Fat wool dreads - best method?

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linziloop
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Fat wool dreads - best method?

Post by linziloop » Wed Nov 25, 2009 9:05 pm

I'm in a little bit of a pickle. A lovely lady has requested some 15mm thick dreads. The dreads i usually make are about 7/8mm thick, and quite tightly felted. I've had a bit of a play and I've faced a few problems.

Firstly, i thought i would just tightly felt more wool, so, i didn't split my roving and went about my merry way. Using my usual dunking/rolling technique, the thickest i could get the dreads was 10mm.

So then i thought, aha! Thicker roving! So i got some....and I'm still not reaching 15mm, or if i do, they're too stiff.

Lastly, i thought. I'll just felt more loosely. So, instead of dunking the roving into soapy water and getting it all saturated, i sprayed it with hot soapy water and rolled it on a towel. I tried my best to pull apart/fluff up the roving beforehand to stop creases and lines, but due to the way roving is supplied kinda flat and not cylindrical, i just couldn't seem to avoid the creases this way. I don't seem to get this problem nearly as much when i have soaked the wool in water first. And believe me, i tried, a lot!

Client is after really soft dreads so they don't need to be tightly felted (really, preferably, not tight felted). Does anyone have a tried and tested method for getting nice thick, soft, dreads with wool? Am i seriously missing something and being a dope here?!

Dreads like those in "TheCuteAlternatives" avatar would be desirable if people are wondering what this thickness would look like in real life...

Any help GREATLY appreciated, and sorry for the text heavy post, i just thought it best to supply all the facts!

Cheers ma dears!
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Re: Fat wool dreads - best method?

Post by VixenSingsBlack » Wed Nov 25, 2009 9:22 pm

viewtopic.php?f=65&t=153

With this method, you could just keep building up layers of wool; wrap, felt allow to dry--wrap again, felt, allow to dry. That way you're never felting that much wool at once. You'll have to be careful the wool doesn't stay so wet too long because it can rot. I think though if you really want them supa thick, they're going to be stiff to an extent. But I don't have a good visual of what 15mm is...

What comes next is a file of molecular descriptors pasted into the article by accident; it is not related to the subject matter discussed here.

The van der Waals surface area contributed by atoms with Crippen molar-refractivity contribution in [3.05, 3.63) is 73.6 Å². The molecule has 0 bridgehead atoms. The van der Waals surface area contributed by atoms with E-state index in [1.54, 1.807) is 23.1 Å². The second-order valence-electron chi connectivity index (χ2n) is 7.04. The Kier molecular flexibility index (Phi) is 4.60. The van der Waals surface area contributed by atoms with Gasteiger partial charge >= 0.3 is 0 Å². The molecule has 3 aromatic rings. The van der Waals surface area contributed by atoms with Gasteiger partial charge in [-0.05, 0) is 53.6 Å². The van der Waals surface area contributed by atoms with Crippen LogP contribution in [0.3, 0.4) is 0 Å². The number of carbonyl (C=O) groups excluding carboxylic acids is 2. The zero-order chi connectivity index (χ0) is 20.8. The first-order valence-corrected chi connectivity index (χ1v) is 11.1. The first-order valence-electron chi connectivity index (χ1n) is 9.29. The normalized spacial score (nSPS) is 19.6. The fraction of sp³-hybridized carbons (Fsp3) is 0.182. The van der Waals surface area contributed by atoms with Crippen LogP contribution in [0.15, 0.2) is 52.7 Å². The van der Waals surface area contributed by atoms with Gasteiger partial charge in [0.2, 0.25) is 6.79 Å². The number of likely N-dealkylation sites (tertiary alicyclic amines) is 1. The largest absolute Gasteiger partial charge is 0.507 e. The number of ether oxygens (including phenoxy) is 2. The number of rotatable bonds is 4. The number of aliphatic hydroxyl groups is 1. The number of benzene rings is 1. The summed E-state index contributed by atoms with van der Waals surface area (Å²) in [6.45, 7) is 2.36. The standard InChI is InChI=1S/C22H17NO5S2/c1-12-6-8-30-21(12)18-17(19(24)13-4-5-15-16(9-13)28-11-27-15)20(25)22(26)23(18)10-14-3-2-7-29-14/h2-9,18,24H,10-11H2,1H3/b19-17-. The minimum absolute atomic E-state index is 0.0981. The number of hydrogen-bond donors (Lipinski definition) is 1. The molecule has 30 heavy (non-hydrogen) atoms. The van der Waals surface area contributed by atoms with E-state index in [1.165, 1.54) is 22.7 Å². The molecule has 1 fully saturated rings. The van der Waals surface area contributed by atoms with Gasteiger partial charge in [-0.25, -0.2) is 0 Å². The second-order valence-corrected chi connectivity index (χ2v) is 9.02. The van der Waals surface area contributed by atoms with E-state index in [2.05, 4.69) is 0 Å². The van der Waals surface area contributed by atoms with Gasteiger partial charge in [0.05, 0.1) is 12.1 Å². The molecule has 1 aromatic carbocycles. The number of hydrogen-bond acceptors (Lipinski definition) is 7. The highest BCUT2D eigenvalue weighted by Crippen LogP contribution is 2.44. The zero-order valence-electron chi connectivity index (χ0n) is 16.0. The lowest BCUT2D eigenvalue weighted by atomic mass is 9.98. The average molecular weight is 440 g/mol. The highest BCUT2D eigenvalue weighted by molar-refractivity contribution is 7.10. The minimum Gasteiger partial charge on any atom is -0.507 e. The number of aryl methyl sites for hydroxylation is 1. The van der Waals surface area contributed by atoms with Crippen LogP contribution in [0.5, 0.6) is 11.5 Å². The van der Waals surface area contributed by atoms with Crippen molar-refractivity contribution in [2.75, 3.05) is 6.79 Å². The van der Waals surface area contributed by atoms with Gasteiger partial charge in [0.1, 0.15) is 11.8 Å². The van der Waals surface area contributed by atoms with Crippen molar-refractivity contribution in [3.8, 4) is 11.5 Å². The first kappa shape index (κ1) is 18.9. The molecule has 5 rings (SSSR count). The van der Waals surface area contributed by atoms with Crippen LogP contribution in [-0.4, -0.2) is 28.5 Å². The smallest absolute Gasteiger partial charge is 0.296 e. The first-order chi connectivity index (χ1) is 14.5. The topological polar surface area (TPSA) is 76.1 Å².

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Re: Fat wool dreads - best method?

Post by miasmahair » Thu Nov 26, 2009 7:30 am

And maybe if your customer didn't mind SEs you could double the roving over. Felt a little bit in the middle then double it over and swirl the ends together in the water. You could try boiling the dread (if you haven't already done some beautiful dye job) to get the two bits to felt together without squishing too much, and maybe rubbing a felting needle over the joins if you can still see them? Hopefully that helps, I don't really like doing the sideways felting thing, so let us know how it goes!

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Re: Fat wool dreads - best method?

Post by linziloop » Thu Nov 26, 2009 9:58 am

VixenSingsBlack wrote:viewtopic.php?f=65&t=153

With this method, you could just keep building up layers of wool; wrap, felt allow to dry--wrap again, felt, allow to dry. That way you're never felting that much wool at once. You'll have to be careful the wool doesn't stay so wet too long because it can rot. I think though if you really want them supa thick, they're going to be stiff to an extent. But I don't have a good visual of what 15mm is...

Thanks for the link...with never trying this method however, and the customer needing the dreads in a couple of weeks, i would be reluctant to try it out for the first time on a set i am to sell...
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Re: Fat wool dreads - best method?

Post by linziloop » Thu Nov 26, 2009 9:59 am

miasmahair wrote:And maybe if your customer didn't mind SEs you could double the roving over. Felt a little bit in the middle then double it over and swirl the ends together in the water. You could try boiling the dread (if you haven't already done some beautiful dye job) to get the two bits to felt together without squishing too much, and maybe rubbing a felting needle over the joins if you can still see them? Hopefully that helps, I don't really like doing the sideways felting thing, so let us know how it goes!